Oddities Of Central London’s Borough Borders

Photo: Matt Brown

London’s boroughs have been in place for over 50 years now, with clear boundaries between them, often formed by rivers or streams, main roads or footpaths. Most of these boundaries cause no problems, but a few of them are situated in interesting places:

Regent’s Park: Camden and Westminster

Red line shows the borough boundary. Image: Google Maps

The Broad Walk path, running north-south through Regent’s Park, splits this Royal Park into the boroughs of Camden and Westminster. The majority of the park, including London Zoo, and the open-air theatre, are in Westminster, while a sliver of open fields, football pitches and a playground to the east reside in Camden. This route has long been a dividing line. It’s easy to find old parish boundary markers lurking among the plane trees to the east of the path.

Due to the close proximity of Camden Town, we’d always assumed the zoo itself was in the Borough of Camden, until we spotted the zoo license displayed on its railings, issued by Westminster Council.

Regent’s Park seen from the BT Tower in 2011. The straight row of trees running from the crescent at the bottom of the park is the Broad Walk, which acts as a borough boundary. Photo: Matt Brown

  • Other split green spaces include Wimbledon Park (Merton and Wandsworth)
  • UCL Sports Fields (Camden and Barnet)
  • Golders Hill Park and the Hampstead Heath Extension seem, on initial glance, to be ripped in half by the Camden-Barnet border, but that particular situation is further confused by the fact that they are actually owned by the City of London.

Kensington Palace: Westminster and Kensington & Chelsea

Red line shows the borough boundary. Image: Google Maps

Kensington Palace is, predictably, in the Royal Borough of Kensington & Chelsea. But Kensington Gardens, which the palace overlooks, are in the borough of Westminster.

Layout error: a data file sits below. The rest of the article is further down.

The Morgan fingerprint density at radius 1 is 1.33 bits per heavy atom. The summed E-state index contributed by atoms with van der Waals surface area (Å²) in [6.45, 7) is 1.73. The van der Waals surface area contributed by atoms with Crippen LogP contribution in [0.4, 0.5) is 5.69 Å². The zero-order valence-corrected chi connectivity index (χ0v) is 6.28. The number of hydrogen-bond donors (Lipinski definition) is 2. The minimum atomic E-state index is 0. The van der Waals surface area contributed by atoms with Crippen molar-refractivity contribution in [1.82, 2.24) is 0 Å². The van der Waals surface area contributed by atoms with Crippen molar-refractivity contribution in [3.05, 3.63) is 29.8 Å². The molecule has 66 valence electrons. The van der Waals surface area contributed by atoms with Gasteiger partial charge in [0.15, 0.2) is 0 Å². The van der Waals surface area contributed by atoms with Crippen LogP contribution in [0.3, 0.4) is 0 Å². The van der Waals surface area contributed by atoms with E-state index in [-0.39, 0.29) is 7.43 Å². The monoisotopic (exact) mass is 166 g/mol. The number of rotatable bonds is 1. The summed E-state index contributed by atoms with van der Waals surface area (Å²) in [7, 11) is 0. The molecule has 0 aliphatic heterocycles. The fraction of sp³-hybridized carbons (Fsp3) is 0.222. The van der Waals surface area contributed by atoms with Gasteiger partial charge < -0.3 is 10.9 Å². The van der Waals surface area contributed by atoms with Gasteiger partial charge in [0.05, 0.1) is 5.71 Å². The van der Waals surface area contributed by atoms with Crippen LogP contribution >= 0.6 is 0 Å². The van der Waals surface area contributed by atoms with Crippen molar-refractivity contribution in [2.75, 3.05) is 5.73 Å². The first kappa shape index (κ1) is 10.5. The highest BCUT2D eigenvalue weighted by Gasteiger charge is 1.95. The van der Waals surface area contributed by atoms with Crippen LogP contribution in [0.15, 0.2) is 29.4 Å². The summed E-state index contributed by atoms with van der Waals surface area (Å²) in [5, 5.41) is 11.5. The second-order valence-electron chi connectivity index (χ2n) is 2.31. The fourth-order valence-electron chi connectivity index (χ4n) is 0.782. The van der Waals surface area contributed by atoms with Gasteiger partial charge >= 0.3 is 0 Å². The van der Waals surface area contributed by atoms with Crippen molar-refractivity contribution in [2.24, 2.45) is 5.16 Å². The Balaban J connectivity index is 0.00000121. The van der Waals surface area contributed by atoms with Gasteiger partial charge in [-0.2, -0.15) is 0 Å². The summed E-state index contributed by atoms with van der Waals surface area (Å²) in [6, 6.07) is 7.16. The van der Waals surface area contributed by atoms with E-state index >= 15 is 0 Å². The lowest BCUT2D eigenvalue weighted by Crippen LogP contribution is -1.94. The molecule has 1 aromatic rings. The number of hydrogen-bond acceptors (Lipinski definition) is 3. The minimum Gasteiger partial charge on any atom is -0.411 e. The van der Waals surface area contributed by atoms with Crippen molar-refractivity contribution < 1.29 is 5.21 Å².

Strangely, the borough boundary runs the length of a footpath name The Broad Walk — the same name given to the path which cleaves Regent’s Park in two.

Middle Temple Gardens: City of London and Westminster

Middle Temple Gardens are split between the City of London and the Borough of Westminster, as shown by one of the City of London’s dragon boundary markers, located on the pavement on Victoria Embankment, just outside the gardens. The situation is further complicated by Middle Temple’s status as a liberty — it lies (mostly) within the City of London, but is not under the City’s direct control.

Tower of London

Photo: Tower of London

The Tower of London is in Tower Hamlets. Seems obvious, right? And it is, until you bring royal gun salutes into it (bear with us here).

On special days, royal birthdays and the like, a gun salute takes place. A standard salute is 21 rounds, but if the salute is fired in a Royal Park (they often take place in Hyde Park), then an extra 20 rounds are added, purely because it’s a Royal Park.

But, when a salute takes place at the Tower of London, it’s 62 rounds (the standard 21 + 20 because it’s a Royal Palace + a mysterious extra 21). It’s a common misconception among gun salute-counting members of the public, that this is because the Tower is in the City of London. In reality, those extra 21 rounds are for the City of London, as in, on behalf of the residents of the City of London to show their loyalty to the monarch. It’s one of those historical quirks that London does so well — but given that the City of London boundary sits right next to the Tower, its residents must get an earful every time a gun salute happens, so it’s only natural that they’d want in on the action.

Red line shows the borough boundary, with the City top left and Tower Hamlets below and right. Image: Google Maps

So to be clear: Tower of London = Tower Hamlets not City of London.

Interestingly, part of Tower Hill Gardens, to the north of the Tower, is in the City of London, while pat of it is in Tower Hamlets. But let’s not confuse matters, shall we?

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